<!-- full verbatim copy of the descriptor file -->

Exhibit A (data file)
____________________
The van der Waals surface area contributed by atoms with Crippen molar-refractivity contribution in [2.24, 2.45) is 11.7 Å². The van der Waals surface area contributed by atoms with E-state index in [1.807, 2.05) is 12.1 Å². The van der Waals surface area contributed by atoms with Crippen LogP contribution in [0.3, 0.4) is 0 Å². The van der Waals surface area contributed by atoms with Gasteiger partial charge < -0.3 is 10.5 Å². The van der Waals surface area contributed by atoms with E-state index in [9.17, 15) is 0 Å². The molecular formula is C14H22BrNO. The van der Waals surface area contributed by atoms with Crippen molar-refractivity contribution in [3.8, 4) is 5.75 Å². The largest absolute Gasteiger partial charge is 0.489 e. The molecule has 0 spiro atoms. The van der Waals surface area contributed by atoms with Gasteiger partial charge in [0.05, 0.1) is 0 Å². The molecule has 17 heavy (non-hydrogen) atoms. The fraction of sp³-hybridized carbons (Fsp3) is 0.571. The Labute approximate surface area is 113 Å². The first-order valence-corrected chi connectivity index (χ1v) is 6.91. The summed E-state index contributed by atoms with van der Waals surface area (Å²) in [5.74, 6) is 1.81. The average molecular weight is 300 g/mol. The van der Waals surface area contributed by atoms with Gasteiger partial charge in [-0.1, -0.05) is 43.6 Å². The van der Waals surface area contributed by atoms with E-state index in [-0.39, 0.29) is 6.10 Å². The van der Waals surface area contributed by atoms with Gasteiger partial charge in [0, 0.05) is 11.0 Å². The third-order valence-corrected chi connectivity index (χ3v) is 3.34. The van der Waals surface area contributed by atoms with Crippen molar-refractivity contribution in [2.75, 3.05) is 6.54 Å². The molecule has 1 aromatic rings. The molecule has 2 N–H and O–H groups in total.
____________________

The van der Waals surface area contributed by atoms with Crippen molar-refractivity contribution in [2.24, 2.45) is 11.7 Å². The van der Waals surface area contributed by atoms with E-state index in [1.807, 2.05) is 12.1 Å². The van der Waals surface area contributed by atoms with Crippen LogP contribution in [0.3, 0.4) is 0 Å². The van der Waals surface area contributed by atoms with Gasteiger partial charge < -0.3 is 10.5 Å². The van der Waals surface area contributed by atoms with E-state index in [9.17, 15) is 0 Å². The molecular formula is C14H22BrNO. The van der Waals surface area contributed by atoms with Crippen molar-refractivity contribution in [3.8, 4) is 5.75 Å². The largest absolute Gasteiger partial charge is 0.489 e. The molecule has 0 spiro atoms. The van der Waals surface area contributed by atoms with Gasteiger partial charge in [0.05, 0.1) is 0 Å². The molecule has 17 heavy (non-hydrogen) atoms. The fraction of sp³-hybridized carbons (Fsp3) is 0.571. The Labute approximate surface area is 113 Å². The first-order valence-corrected chi connectivity index (χ1v) is 6.91. The summed E-state index contributed by atoms with van der Waals surface area (Å²) in [5.74, 6) is 1.81. The average molecular weight is 300 g/mol. The van der Waals surface area contributed by atoms with Gasteiger partial charge in [-0.1, -0.05) is 43.6 Å². The van der Waals surface area contributed by atoms with E-state index in [-0.39, 0.29) is 6.10 Å². The van der Waals surface area contributed by atoms with Gasteiger partial charge in [0, 0.05) is 11.0 Å². The third-order valence-corrected chi connectivity index (χ3v) is 3.34. The van der Waals surface area contributed by atoms with Crippen molar-refractivity contribution in [2.75, 3.05) is 6.54 Å². The molecule has 1 aromatic rings. The molecule has 2 N–H and O–H groups in total.